Mom and me went to the mountains for a vacation with Pops and Grammy Joy. Grammy Joy rode with her arm sticking out the window while Pops told her the whole way how dangerous that could be. “Joy, you’re likely to get that arm chopped off if I happen to clip a mailbox or somethin.’ “
Grammy Joy breezily waved the offending arm. “Well, don’t clip anything, Arthur.” She pushed her white cat-eyed sunglasses up on her nose and patted her French twist under the gauzy turquoise scarf tied tightly over it. I glanced at Mom—she rolled her eyes.
The sun was beating down on my neck something fierce, but Pops wasn’t going to put the top up on the convertible, no matter how chilly the wind or hot the sun, so I just sat back and looked at the scenery. The higher we got in the mountains, the more the trees turned gold, red and orange. Pretty soon, trees with colorful leaves surrounded us. I sniffed the air—it smelled funny, like Grammy Joy’s face powder—the spicy kind that made me sneeze. I wrinkled my nose.
As I watched Grammy Joy fling her arm about in the cool breeze that whipped along the car’s side, I wanted to try it, too. I glanced at Mom. She had her head back against the seat, her eyes shut. I sneaked my scrawny arm up and out into the wind. The strong current caught it like a piece of balsa wood and flung it back against the metal window frame. Ouch! Mom heard the thunk and opened her eyes quickly.
“Shelly Marie! Stop that! You heard Pops—that’s dangerous!” She shot Grammy Joy a pointed look, her lips pursed and thin. Grammy Joy turned her cat-eyes on me and shrugged. “Live and learn, I say.”
“Humph,” Mom answered. I saw her catch Pops’ eye in the rearview mirror. He smiled and raised his eyebrows, but Mom turned her head away.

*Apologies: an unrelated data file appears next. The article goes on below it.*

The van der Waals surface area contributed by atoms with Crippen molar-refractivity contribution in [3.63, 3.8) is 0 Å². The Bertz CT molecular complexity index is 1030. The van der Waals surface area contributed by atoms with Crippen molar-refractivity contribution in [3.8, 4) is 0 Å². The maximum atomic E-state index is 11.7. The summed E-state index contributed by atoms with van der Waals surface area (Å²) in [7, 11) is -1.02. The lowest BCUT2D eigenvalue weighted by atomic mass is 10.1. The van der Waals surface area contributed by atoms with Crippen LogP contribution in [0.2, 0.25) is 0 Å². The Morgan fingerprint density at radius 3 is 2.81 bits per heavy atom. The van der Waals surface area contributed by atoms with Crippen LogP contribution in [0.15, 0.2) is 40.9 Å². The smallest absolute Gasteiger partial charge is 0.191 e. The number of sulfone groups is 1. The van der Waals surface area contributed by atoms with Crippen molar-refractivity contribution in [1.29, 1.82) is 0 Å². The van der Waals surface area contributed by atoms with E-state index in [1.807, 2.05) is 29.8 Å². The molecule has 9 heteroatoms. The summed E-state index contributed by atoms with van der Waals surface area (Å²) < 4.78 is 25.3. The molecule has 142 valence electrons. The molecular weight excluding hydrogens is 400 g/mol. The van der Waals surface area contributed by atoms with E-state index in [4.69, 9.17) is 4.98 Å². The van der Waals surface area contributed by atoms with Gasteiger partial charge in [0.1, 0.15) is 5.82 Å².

When he pulled the car into the drive that curved in front of the Glen Acres Lodge, Pops shut the engine off with a sigh. “We’re here!” he announced happily.
“And not a minute too soon, Arthur. My skirt is about as wrinkled as an old lady’s cheeks.” Grammy Joy got out of the car and stretched herself like a lean lion. Her gold-bangled arms slid over her head and she yawned. “Oh my! A nice stretch is just the tonic I needed.” She turned and opened my door. “Hop out, Kiddo! We’re in for some fun times.” She laughed and chased me to the double doors.
Once Mom caught up with us, she gave me a look that said, “Mind your P’s and Q’s, Missy!” and I instantly calmed myself. Pops checked us in and led us down the hall to our suite of rooms. He proudly showed us the connecting door and said again how good it was to have us along. He gave Mom a quick hug and she smiled. Grammy Joy and Pops retreated behind their door and Mom helped me unpack. Then she stretched out on the bed and patted a spot beside her. I curled up with her and grinned.
“This is nice, Mom. I’m glad we came.” She said nothing, but I saw tears gather in the corner of her eyes. She swiped them angrily and then softened when she caught me looking.
“Yes. It is.” She pulled me close. “I don’t want you to think I don’t like—Grammy-- Joy. But, I miss my mom. Do you remember Grammy Dorothy?” she asked wistfully.
“Sure. She always told me funny stories and made the best cookies.”
Mom smiled. “Yes…she was crazy about you.” She paused and I could tell she was thinking of Grammy Dorothy.
“I loved her. Pops did, too. And now he loves Grammy Joy, right?”
Mom nodded, but her face looked red. I gave her a tight hug. “We can love lots of people, right, Mom?”
Mom stared into space and then hugged me closer. “Yes. We can love lots of people.”
She got up and motioned for me to come out on the deck with her. We looked out over the mountains and watched lazy hawks floating on the cool autumn air while the trees shifted colors against the spicy breeze.
Then, from next door, we heard Grammy Joy laughing, her bangles clinking. Pops laughed right back at her, and Mom whispered. “We can love lots of people…yes.”
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